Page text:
William Matheny, Loose Cattle, Charles Bissell of The Wrens

William Matheny

Loose Cattle

Charles Bissell of The Wrens

Sun, February 26, 2017

Doors: 7:30 pm / Show: 8:00 pm

Union Hall - Brooklyn

Brooklyn, NY

$8.00

This event is 21 and over

William Matheny
William Matheny
The best storytellers often aren’t the ones who have had the wildest experiences; they’re the ones who have experienced things we all have, and can articulate them in a way we haven’t yet figured out ourselves. They give us a new vocabulary for talking about ourselves and our world. That’s the gift William Matheny presents to us.
Matheny, a West Virginia native and longtime keys player for Athens, Ohio, indie heroes Southeast Engine, has broken out on his own with Strange Constellations, his debut 11-song solo collection out February 24, 2017, which might more than anything provoke the question: Why not sooner?

William Matheny would best be classed as a songwriter’s songwriter--the kind of composer who gets the melody just right every time, and the kind of lyricist whose turns of phrase bring an involuntary grin. Once you’ve heard his deft songcraft, you might feel cheated that he withheld it so long.

Strange Constellations came about while Matheny was still plying the trade of a touring musician, supplying piano and organ for someone else’s grand musical plan. “While I found the job creatively fulfilling and I wholeheartedly believed in the creative vision of the band, at some undefined point, I began to feel as if I had something else to say,” he explains.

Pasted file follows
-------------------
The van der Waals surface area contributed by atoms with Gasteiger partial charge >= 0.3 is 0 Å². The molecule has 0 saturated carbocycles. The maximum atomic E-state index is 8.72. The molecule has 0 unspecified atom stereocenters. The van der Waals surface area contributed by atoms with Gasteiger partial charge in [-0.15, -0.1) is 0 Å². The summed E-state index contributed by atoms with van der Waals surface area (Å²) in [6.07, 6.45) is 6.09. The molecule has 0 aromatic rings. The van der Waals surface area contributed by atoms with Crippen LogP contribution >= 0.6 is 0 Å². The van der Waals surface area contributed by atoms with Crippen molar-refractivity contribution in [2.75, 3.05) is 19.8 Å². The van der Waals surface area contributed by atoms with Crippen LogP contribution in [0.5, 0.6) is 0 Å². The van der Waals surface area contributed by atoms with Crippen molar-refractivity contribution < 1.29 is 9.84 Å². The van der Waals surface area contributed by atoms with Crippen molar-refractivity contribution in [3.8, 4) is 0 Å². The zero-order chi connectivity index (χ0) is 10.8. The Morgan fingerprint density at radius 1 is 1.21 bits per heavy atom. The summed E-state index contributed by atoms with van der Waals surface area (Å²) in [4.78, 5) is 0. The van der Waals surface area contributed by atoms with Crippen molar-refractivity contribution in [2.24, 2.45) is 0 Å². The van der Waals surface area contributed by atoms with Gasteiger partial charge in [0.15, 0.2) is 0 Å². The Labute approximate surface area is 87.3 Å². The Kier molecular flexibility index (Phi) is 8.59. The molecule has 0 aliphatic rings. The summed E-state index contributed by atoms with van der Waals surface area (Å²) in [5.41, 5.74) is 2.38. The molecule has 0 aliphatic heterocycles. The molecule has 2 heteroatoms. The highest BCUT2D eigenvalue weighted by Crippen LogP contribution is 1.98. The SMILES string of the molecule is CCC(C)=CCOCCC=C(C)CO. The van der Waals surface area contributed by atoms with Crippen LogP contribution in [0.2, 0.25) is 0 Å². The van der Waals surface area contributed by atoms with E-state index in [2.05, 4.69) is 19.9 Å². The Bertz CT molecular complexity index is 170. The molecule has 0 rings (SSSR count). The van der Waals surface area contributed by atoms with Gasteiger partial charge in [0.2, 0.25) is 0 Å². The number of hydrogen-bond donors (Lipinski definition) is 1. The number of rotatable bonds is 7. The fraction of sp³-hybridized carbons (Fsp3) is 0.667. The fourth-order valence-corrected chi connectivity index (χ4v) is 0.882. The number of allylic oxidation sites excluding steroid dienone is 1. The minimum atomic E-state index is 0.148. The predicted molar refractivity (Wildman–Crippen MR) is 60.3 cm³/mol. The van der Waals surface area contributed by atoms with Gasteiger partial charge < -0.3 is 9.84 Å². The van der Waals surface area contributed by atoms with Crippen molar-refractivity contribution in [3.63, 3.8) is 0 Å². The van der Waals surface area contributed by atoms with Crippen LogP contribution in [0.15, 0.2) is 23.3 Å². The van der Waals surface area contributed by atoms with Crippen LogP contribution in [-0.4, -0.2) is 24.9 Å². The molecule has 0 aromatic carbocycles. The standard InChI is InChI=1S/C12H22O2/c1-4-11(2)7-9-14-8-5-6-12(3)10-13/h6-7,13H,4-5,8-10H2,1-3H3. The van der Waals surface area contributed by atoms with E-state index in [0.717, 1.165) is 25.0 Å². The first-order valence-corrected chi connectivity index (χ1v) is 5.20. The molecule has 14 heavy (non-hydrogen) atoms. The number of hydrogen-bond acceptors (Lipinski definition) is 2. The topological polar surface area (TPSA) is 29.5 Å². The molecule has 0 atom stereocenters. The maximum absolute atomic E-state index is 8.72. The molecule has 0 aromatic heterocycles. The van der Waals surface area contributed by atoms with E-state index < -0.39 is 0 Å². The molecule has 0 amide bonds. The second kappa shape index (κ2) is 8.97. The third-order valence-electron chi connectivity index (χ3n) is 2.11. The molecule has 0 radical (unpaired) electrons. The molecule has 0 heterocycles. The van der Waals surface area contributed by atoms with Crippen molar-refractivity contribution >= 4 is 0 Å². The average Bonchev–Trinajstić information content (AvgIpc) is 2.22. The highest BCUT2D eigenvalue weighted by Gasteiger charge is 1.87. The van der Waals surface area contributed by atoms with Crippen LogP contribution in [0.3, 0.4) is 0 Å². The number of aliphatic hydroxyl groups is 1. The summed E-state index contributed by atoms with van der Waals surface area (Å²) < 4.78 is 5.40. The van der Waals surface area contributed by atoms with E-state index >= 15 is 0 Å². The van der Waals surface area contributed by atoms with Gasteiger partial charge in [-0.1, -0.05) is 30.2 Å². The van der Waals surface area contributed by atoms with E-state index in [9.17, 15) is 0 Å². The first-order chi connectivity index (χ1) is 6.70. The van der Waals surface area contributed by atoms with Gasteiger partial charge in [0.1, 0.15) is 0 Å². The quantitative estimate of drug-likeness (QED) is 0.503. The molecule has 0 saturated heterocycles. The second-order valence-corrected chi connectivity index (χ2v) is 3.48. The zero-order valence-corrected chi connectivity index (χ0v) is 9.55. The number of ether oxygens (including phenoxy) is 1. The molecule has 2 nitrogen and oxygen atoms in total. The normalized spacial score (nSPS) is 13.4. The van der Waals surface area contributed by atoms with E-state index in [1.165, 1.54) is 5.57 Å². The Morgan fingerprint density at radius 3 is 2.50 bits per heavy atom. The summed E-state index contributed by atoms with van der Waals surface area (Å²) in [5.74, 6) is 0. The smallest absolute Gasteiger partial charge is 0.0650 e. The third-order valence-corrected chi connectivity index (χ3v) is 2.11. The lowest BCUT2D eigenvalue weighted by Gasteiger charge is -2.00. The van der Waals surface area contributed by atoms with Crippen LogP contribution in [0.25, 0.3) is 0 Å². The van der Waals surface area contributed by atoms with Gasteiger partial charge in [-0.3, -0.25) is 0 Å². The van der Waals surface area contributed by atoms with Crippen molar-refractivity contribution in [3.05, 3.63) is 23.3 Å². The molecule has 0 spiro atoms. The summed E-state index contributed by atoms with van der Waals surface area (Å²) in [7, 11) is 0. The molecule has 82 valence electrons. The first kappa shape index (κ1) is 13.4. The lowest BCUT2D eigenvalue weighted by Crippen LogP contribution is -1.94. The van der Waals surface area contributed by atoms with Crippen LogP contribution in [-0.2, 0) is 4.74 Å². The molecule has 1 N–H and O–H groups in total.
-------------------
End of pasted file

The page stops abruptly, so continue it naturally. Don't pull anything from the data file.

So he began to sneak off when he had time, often while bandmates slept during the final year of Southeast Engine’s touring life. It was a challenging enterprise, moving back into writing after years in a primarily supporting role. But songs began to coalesce: songs about touring life, about family history, about coincidence and circumstance.

If you weren’t listening to the lyrics of Matheny’s songs, they’d be plenty appealing already: Jackson Browne pop hooks alternate with alt-country tunes that might call to mind Drive-By Truckers. At times, his delivery recalls a twangy Craig Finn. But then, if you weren’t listening to the lyrics, you’d be doing it wrong.

Take, for example, “God’s Left Hand,” the album’s second track. An upbeat country-rocker, it presents a series of vignettes that in a way illustrate the maxim about life happening while you’re busy making other plans. But instead of missing the minutiae while thinking ahead to the next big thing, Matheny’s character is taking in the little challenges of life while waiting on that lucky break--and thinking about what that lucky break may mean in the larger picture.

It’s in the details where Matheny will make true believers. His songs are full of moments that match smart observation with wordplay that’s impressive mostly in its effortlessness. “There’s some laughing Katherine / down at the end of the bar / with some funny Daniel / down at the end of her arm,” he sings in “Blood Moon Singer.” It’s a scene that could take place anywhere, and does, which is Matheny’s point, as he illustrates the blur of touring life. But no one put it quite that way until William Matheny came along.

Storyteller, songwriter--William Matheny is the kind of artist who garners instant respect from other artists, even as he makes songs so effortlessly catchy. We could resent that he didn’t arrive with this collection sooner, but let’s instead celebrate that he’s here with it now.